However, it is noticeable that David chose colors sparingly and used a small selection of colors characterized by an equitable balance on either side. The colors of the painting are represented by; blue, black and flesh tones. Besides this, the art work is characterized by curvilinear cloisters on the background, while there is a highly conspicuous cloak of Horatius that appeals to viewers at the center. In fact, the painting focuses on the Rome history and contemporary issues. The brothers wear red and white apparels in preparation for the patriotic fight for Rome. On the other hand, women in poor moods are depicted together in dim tones. David uses shadow recesses to emphasize the basic colors and portray differences in the hue. Generally, in his work, David varies his style, except in his Oath of Horatii where he categorically defines the subject matter and the manner of presentation. This represents neo-classicism since he bases his art work on historical issues. In addition, the painting is a bas-belief with strong angular streaks and dramatic pretenses. David was an artist who kept track of historical records and a patriot optimist for his country. Indeed, David’s painting was a pace setter for the neo-classical painters who followed (Batterberry & Ariane 39).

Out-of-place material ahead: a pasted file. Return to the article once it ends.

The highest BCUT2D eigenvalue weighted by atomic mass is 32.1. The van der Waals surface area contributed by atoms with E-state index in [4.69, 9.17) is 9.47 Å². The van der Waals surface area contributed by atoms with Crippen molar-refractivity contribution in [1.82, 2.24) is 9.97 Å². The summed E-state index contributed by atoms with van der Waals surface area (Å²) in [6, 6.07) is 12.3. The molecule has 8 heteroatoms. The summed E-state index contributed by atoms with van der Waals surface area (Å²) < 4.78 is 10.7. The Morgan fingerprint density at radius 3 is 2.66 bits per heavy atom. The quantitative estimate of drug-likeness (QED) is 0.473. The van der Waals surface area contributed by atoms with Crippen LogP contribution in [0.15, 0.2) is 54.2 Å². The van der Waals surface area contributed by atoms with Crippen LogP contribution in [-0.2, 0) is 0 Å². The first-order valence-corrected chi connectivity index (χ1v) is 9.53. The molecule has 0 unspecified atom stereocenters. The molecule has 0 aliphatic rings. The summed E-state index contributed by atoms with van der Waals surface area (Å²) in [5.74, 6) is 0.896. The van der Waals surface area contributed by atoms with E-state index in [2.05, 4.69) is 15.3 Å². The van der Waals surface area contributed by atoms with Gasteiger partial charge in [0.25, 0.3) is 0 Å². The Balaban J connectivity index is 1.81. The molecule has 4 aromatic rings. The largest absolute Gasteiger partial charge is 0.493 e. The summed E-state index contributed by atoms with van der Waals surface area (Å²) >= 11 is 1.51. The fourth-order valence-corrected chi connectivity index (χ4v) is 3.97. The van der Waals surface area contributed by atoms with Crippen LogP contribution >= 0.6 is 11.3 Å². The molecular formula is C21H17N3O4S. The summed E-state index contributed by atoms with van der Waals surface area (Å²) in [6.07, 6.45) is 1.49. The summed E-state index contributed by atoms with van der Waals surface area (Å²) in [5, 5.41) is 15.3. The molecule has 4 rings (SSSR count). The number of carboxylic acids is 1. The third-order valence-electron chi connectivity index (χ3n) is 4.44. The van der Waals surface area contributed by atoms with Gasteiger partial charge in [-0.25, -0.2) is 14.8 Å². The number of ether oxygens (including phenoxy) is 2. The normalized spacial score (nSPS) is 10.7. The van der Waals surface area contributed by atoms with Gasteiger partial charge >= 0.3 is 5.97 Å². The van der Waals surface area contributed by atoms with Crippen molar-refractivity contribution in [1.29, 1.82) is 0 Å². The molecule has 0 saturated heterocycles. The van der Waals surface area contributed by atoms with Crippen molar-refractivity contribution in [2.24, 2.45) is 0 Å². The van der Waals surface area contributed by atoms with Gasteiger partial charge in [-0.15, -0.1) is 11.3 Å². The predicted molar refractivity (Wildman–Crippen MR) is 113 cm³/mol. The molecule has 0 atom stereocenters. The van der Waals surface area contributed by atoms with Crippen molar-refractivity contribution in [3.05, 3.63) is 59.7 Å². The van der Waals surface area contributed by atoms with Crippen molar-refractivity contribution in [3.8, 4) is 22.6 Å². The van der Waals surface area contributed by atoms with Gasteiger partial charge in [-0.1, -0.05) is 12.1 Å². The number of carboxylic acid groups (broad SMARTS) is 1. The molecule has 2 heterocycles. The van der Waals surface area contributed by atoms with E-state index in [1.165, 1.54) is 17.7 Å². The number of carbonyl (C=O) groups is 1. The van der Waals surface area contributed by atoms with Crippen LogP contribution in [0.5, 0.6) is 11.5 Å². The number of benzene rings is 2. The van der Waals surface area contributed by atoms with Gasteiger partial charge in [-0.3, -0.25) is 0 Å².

On the other hand, the painting Nightmare by Henry Fuseli, a Swiss-born painter; is considered as ‘a home of violence’. Contrary to David’s Oath of Horatii, which depicts historical patriotism and bravely, this work is a representation consummate of mystery and terror in sexual aspects. Besides this, Fusel lays little emphasis on colors to relay his theme. The painting was exhibited for the first time to the public at the Royal Academy in 1782. Since its creation, the art has been an icon of fear and horrible instigations. Indeed, the work depicts young lady in a restless sleep in her bedroom. The woman seems suppressed by an evil-looking rascal perched on her stomach. On the left hand side of the painting, a horse seemingly stares at her in anger amidst protracted shadow (Powell, Nicolas 129).